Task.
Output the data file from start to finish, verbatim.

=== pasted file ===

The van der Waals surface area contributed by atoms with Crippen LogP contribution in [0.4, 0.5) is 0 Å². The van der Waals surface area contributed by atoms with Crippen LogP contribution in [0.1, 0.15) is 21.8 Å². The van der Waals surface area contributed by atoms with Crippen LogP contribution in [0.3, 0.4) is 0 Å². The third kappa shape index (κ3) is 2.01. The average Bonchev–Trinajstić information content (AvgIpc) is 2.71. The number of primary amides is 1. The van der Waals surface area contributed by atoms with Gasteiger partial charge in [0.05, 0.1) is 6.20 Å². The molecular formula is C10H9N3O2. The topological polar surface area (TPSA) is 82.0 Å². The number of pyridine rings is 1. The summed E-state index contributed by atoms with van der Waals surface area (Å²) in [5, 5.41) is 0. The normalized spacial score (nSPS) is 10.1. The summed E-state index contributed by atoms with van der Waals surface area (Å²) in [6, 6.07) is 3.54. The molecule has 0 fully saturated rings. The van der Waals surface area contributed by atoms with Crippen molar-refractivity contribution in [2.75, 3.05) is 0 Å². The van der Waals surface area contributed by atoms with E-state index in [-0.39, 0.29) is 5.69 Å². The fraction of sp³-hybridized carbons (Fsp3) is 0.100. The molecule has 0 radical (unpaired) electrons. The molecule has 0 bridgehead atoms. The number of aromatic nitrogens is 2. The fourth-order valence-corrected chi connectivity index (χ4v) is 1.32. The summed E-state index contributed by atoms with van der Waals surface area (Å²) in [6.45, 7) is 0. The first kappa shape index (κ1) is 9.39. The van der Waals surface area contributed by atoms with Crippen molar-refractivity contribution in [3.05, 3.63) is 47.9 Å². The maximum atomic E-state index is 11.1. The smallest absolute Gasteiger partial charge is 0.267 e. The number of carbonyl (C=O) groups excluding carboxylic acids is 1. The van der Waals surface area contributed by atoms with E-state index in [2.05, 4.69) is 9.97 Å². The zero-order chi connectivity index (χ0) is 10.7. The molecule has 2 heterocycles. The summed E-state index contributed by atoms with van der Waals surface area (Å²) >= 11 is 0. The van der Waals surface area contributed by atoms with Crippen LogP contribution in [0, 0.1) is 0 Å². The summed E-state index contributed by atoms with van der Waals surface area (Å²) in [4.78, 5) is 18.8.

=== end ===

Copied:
The van der Waals surface area contributed by atoms with Crippen LogP contribution in [0.4, 0.5) is 0 Å². The van der Waals surface area contributed by atoms with Crippen LogP contribution in [0.1, 0.15) is 21.8 Å². The van der Waals surface area contributed by atoms with Crippen LogP contribution in [0.3, 0.4) is 0 Å². The third kappa shape index (κ3) is 2.01. The average Bonchev–Trinajstić information content (AvgIpc) is 2.71. The number of primary amides is 1. The van der Waals surface area contributed by atoms with Gasteiger partial charge in [0.05, 0.1) is 6.20 Å². The molecular formula is C10H9N3O2. The topological polar surface area (TPSA) is 82.0 Å². The number of pyridine rings is 1. The summed E-state index contributed by atoms with van der Waals surface area (Å²) in [5, 5.41) is 0. The normalized spacial score (nSPS) is 10.1. The summed E-state index contributed by atoms with van der Waals surface area (Å²) in [6, 6.07) is 3.54. The molecule has 0 fully saturated rings. The van der Waals surface area contributed by atoms with Crippen molar-refractivity contribution in [2.75, 3.05) is 0 Å². The van der Waals surface area contributed by atoms with E-state index in [-0.39, 0.29) is 5.69 Å². The fraction of sp³-hybridized carbons (Fsp3) is 0.100. The molecule has 0 radical (unpaired) electrons. The molecule has 0 bridgehead atoms. The number of aromatic nitrogens is 2. The fourth-order valence-corrected chi connectivity index (χ4v) is 1.32. The summed E-state index contributed by atoms with van der Waals surface area (Å²) in [6.45, 7) is 0. The first kappa shape index (κ1) is 9.39. The van der Waals surface area contributed by atoms with Crippen molar-refractivity contribution in [3.05, 3.63) is 47.9 Å². The maximum atomic E-state index is 11.1. The smallest absolute Gasteiger partial charge is 0.267 e. The number of carbonyl (C=O) groups excluding carboxylic acids is 1. The van der Waals surface area contributed by atoms with E-state index in [2.05, 4.69) is 9.97 Å². The zero-order chi connectivity index (χ0) is 10.7. The molecule has 2 heterocycles. The summed E-state index contributed by atoms with van der Waals surface area (Å²) >= 11 is 0. The van der Waals surface area contributed by atoms with Crippen LogP contribution in [0, 0.1) is 0 Å². The summed E-state index contributed by atoms with van der Waals surface area (Å²) in [4.78, 5) is 18.8.